Is your packaging wasting brand equity?
You as packaging designers manage some amazing feats: Simultaneously satisfy picky company leaders, fickle consumers and just plain crazy marketing people! You’re to be applauded–it’s a tough balancing act.
But I have something further for you to consider.
Your packaging, for the most part, has one use. What you create encompassed countless hours of meetings, designs, redesigns, factory tooling, wrestling matches and so on. It’s the front line of how your company’s products are seen in the world. It’s the final leg of the marathon that began with coming up with the idea for the product, perhaps testing it out with consumers, a final iteration chosen, then finished when someone decides to grab one of your products off the shelf and buy it.
But once the wrapping’s off, the bottle’s empty, the usefulness is done, that’s the end of the story. Some of it gets recycled. A lot of it doesn’t. Either way, all that brand equity you’ve put into the product is being wasted.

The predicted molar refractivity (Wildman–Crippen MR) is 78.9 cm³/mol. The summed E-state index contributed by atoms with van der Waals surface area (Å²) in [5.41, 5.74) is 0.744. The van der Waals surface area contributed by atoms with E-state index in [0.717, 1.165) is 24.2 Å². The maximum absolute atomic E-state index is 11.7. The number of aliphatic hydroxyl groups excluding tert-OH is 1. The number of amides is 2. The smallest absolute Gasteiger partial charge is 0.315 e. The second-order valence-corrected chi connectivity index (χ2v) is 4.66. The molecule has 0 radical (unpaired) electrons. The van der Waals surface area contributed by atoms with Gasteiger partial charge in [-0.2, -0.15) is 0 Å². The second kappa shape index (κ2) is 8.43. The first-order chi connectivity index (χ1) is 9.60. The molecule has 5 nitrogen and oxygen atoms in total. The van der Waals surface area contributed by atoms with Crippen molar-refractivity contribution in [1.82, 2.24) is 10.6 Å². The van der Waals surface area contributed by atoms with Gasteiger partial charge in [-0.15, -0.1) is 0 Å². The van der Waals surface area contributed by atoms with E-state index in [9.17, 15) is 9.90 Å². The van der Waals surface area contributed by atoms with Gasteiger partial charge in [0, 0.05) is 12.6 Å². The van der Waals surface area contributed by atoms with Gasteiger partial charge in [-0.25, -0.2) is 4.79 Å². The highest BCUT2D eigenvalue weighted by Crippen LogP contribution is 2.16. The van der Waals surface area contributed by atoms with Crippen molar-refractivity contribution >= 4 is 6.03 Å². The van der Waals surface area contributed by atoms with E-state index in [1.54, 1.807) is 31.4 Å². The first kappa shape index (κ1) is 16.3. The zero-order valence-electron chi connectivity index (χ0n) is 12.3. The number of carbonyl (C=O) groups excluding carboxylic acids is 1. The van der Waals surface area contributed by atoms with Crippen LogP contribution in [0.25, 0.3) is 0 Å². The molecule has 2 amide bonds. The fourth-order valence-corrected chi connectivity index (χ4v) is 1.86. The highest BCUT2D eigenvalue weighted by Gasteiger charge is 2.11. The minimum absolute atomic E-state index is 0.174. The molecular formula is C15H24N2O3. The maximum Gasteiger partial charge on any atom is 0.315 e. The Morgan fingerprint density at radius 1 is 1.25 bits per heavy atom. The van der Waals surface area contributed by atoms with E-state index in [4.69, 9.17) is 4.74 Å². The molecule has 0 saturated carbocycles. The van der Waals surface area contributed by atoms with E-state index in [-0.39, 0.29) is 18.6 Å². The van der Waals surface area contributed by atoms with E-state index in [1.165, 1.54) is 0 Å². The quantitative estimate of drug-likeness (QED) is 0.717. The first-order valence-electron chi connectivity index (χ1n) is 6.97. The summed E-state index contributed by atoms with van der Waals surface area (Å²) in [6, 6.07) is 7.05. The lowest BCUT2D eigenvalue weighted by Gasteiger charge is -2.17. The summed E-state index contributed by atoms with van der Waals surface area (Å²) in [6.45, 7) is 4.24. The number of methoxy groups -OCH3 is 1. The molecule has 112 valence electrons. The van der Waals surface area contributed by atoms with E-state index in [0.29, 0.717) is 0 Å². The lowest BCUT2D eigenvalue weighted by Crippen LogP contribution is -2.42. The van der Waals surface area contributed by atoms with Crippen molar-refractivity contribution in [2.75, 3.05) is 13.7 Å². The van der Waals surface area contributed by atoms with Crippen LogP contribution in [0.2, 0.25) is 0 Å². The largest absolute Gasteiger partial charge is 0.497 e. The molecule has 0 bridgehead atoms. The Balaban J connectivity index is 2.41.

Yes, when your packaging has no end of life solution, it’s clumsily being made for you, typically. Upcycling it into new products, which often directly uses the packaging in its original form in durable goods, retains brand equity for much longer then one use.
Designing for recyclability is a noble idea and one to be encouraged but, with a fairly limited range of materials, getting recycled in the U.S., it’s just not always possible. Or, in the case of food packaging, safe.
It’s time, both for the sake of saving resources (financial and environmental) to design for reuse where possible, and upcycling where it’s not.
In both cases, you’re benefitting the company due to extended presence in a consumer’s life, showing you’re out for more than just the sale, and you’ve done your part to keep waste out of the landfill, or worse, littering the ground.
Is there a downside to changing/expanding the way you think about packaging? It could cost more. It could take additional time and resources to implement. In the case of SunChips, it could cause consumer backlash.
Yes, sometimes we’re great at coming up with reasons why not. In this economy and any time really, I suggest we all get much less skilled in that arena, and start finding ways to say yes. To better packaging solutions that use less, save more, serve customers just as well, and live on beyond first use. It’s, in my opinion, the only sensible thing to do.
What are your thoughts? Being in the packaging design trenches, where are some opportunities for improvement? Where are the road bumps? Where are the emerging solutions? What are some recent successes to emulate, learn from? Jump into the comments, below.